The α-rhythm spectrum integrating means 3 is for obtaining the power of the a rhythm by integrating the potentials of the spectrum of the α-rhythm signal component among the signal components ranging from the α rhythm to the β rhythm extracted by the brain-wave extracting means 1.
Assuming that the power of the α rhythm is Pa, ##EQU2##
The mental-concentration calculating means 4 is for calculating the ratio Pa PO of the power α-rhythm Pa of the α rhythm obtained by the α-rhythm spectrum integrating means 3 to the power PO of the brain wave obtained by the brain-wave spectrum integrating means 2.
Since the degree of mental concentration is measured by the ratio of the power Pa (hatched area in FIG. 3) of the α rhythm indicating the degree of mental concentration to the power PO of the whole brain wave, measurement results are hardly affected by measuring environments, including the state of electrode penetration.
FIG. 4 shows mental-concentration measuring apparatus embodying this invention.
In the figure, numeral 11 refers to a band-pass filter for preventing signal components other than frequencies from 0.5 Hz through 30.5 Hz from being passed; 12 to an A/D converter; and 13 to a filtering section for digitally extracting a signal component from a segment 0.5 Hz through 1.5 Hz, a signal component from a segment 1.5 Hz through 2.5 Hz,--a signal component from a segment 29.5 Hz through 30.5 Hz at a resolution of 1 Hz.
Numeral 14 is an integrating section for integrating the spectrum ranging from 0.5 Hz through 30.5 Hz, and the α-rhythm spectrum ranging from 7.5 Hz through 13.5 Hz, both extracted at a resolution of 1-Hz by the filtering section 13 to obtain the power PO of the brain wave and the power Pa of the α rhythm as expressed by equations (1) and (2); 15 refers to a calculating section for calculating the ratio of the α-rhythm power Pa obtained by the integrating section 14 to the brain-wave PO ; 16 to a control section; and 17 to a display section, respectively.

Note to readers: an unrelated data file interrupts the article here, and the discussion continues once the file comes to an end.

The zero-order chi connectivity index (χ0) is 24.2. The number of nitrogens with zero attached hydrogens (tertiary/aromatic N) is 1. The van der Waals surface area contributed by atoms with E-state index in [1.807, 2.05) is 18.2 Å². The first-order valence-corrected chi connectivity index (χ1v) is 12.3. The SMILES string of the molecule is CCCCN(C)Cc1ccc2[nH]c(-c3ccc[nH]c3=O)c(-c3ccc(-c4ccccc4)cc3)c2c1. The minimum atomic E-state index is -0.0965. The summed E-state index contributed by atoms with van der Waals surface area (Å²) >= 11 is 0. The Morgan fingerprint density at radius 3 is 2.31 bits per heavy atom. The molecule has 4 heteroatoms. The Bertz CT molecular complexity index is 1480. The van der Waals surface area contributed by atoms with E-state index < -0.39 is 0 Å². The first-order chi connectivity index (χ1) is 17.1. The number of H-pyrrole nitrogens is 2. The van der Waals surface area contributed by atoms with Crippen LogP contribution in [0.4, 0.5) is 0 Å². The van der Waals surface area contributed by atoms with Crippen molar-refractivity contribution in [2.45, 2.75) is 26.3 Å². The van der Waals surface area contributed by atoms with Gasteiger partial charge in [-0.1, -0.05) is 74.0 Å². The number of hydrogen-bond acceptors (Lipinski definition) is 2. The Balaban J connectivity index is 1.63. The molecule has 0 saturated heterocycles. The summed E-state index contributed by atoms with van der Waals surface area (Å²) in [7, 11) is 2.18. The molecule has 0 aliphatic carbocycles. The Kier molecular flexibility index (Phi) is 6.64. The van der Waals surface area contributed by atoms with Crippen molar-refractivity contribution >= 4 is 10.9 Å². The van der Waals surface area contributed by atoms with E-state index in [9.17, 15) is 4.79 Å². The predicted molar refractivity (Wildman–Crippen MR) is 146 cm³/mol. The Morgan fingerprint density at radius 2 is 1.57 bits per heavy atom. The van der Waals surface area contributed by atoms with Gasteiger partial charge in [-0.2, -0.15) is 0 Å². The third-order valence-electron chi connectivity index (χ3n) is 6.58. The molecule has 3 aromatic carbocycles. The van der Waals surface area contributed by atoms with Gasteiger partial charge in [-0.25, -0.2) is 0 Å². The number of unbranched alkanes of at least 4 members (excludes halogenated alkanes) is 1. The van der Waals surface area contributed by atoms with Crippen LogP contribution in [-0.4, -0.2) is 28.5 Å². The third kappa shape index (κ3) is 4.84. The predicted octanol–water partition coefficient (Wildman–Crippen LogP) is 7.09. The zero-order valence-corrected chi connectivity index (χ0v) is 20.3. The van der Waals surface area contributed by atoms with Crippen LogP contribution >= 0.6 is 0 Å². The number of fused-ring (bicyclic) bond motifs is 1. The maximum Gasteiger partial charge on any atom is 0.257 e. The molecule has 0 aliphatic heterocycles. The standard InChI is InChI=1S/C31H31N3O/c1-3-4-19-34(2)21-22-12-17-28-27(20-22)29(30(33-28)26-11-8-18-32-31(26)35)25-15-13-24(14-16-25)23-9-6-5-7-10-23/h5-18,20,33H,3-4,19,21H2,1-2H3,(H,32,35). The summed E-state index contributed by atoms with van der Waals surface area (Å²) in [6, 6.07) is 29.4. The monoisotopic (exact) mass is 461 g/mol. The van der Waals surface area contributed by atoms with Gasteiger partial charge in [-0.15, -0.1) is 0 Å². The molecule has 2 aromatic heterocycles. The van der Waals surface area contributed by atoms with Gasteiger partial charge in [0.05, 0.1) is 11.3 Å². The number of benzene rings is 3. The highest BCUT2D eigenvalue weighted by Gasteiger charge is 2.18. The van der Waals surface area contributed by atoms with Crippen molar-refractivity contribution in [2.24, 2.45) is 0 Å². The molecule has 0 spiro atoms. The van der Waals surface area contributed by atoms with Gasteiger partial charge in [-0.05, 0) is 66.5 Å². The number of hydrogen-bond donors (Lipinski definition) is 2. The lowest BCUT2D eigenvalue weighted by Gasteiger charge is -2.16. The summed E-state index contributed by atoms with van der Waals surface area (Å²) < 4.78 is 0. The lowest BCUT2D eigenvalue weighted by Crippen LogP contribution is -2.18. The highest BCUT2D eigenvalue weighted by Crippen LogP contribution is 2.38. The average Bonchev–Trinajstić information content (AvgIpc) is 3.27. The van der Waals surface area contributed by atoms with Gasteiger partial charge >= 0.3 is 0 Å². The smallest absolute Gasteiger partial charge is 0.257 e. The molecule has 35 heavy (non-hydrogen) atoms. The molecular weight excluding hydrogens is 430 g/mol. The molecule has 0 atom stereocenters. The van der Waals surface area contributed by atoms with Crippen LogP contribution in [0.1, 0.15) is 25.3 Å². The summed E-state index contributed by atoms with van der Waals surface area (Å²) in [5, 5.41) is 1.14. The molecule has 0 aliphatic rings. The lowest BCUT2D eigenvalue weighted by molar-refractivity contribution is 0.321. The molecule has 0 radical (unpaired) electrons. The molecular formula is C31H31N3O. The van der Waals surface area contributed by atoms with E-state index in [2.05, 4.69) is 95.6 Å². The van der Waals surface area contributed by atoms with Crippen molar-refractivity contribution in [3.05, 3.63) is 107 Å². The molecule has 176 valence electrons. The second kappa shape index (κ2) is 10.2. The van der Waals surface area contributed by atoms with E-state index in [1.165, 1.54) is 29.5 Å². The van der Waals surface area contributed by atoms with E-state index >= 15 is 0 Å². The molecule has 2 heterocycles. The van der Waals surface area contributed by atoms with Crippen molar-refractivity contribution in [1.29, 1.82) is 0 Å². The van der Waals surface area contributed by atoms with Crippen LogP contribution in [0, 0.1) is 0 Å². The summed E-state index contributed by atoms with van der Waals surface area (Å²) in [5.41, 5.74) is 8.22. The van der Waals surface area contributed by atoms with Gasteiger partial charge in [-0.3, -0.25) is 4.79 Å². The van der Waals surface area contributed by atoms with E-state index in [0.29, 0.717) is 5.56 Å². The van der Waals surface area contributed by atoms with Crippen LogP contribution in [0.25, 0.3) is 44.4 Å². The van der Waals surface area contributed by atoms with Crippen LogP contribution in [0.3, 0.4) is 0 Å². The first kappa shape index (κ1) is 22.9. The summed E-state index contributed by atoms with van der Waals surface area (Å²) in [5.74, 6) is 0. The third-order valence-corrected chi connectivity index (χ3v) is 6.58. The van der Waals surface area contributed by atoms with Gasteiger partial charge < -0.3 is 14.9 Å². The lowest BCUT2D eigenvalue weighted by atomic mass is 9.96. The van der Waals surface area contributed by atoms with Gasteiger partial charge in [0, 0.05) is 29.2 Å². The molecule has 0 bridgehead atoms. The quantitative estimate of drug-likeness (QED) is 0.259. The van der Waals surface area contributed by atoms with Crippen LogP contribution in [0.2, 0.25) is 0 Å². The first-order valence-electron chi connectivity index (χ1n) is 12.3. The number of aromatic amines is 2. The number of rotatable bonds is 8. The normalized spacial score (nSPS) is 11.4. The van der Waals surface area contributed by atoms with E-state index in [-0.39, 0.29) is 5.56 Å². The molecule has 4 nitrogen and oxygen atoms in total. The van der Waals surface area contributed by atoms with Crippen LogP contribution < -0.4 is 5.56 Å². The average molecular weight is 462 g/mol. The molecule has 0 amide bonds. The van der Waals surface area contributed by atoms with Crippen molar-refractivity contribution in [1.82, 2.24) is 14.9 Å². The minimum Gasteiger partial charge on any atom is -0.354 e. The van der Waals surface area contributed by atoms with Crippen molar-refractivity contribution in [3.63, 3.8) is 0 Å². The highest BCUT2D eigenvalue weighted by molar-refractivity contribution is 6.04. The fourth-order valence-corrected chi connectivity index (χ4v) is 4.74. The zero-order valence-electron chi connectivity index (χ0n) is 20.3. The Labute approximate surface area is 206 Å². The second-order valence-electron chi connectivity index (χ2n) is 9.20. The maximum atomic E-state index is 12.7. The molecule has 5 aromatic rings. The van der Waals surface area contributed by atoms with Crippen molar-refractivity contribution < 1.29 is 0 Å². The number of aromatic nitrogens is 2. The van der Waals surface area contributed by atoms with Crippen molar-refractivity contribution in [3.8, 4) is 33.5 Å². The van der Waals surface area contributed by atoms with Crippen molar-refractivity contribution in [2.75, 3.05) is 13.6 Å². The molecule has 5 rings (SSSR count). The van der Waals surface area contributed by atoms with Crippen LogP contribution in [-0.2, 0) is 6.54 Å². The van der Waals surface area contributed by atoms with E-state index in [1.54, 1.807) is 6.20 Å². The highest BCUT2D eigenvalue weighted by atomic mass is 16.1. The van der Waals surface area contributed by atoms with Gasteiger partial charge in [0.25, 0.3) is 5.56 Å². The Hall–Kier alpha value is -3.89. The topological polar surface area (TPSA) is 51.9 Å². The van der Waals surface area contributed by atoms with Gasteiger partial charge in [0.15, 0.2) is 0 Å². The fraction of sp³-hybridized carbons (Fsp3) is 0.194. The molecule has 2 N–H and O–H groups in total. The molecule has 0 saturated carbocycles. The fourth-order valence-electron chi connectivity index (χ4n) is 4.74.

Next, the operation of FIG. 4 will be described, referring to a flow chart of an embodiment shown in FIG. 5.
When the detected biological signal of a brain wave pretreated by a differential amplifier (not shown) is input to the band-pass filter 11 (Step S1), the band-pass filter 11 allows signal components of a band width from 0.5 Hz to 30.5 Hz to pass (Step S2). The A/D converter 12 digitizes the signal input from the band-pass filter 11 in synchronism with a timing signal from the control section 16 to transmit to the filtering section 13.
In the filtering section 13, each signal component of 1-Hz width within the range from 0.5 Hz to 30.5 Hz is extracted, as described above (Step S4). The integrating section 14 integrates the spectrum of the α-rhythm signal components in the range from 7.5 Hz to 13.5 Hz based on the 1-Hz wide signal components extracted in the filtering section 13 (Step S5), transmits the obtained α-rhythm power Pa to the calculating section 15, then integrates the spectrum of the whole brain-wave signal components in the range from 0.5 Hz to 30.5 Hz to obtain the brain-wave power PO (Step S6), and transmits the brain-wave signal components PO to the calculating section 15.
The calculating section 15 calculates the ratio of the α-rhythm power Pa and the brain-wave power PO from both the Pa and PO sent from the integrating section 14 (Step S7), and displays the degree of concentration on the display section 17 (Step S8).
Upon completion of this one cycle, the control section 16 transmits the digitized signal data from the A/D converter 12 to the filtering section 13 (Step S9). This allows Steps S3 through S9 to be repeated.
As the digitized signal data from the A/D converter 12 is transmitted at intervals of 1 second, for example, to the filtering section 13, the degree of concentration of the subject is displayed in real time every 1 second on the display section 17.
Although description has been made in the foregoing about a signal processing method relying on a digital filter, the same processing can be carried out using an analog filter in place of the digital filter.
As described above, this invention makes it possible to accurately measure the degree of concentration of a subject in real time without being affected by measuring environments.
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|International Classification||A61B5/0476, A61B5/048|
|Cooperative Classification||A61B5/7242, A61B5/048|
|Aug 13, 1993||AS||Assignment|
Owner name: DFC CO. LTD., JAPAN
Free format text: ASSIGNMENT OF ASSIGNORS INTEREST;ASSIGNOR:SATO, TOSHIYUKI;REEL/FRAME:006962/0775
Effective date: 19930722
|Apr 16, 1999||FPAY||Fee payment|
Year of fee payment: 4
|Oct 24, 2003||LAPS||Lapse for failure to pay maintenance fees|
|Dec 23, 2003||FP||Expired due to failure to pay maintenance fee|
Effective date: 20031024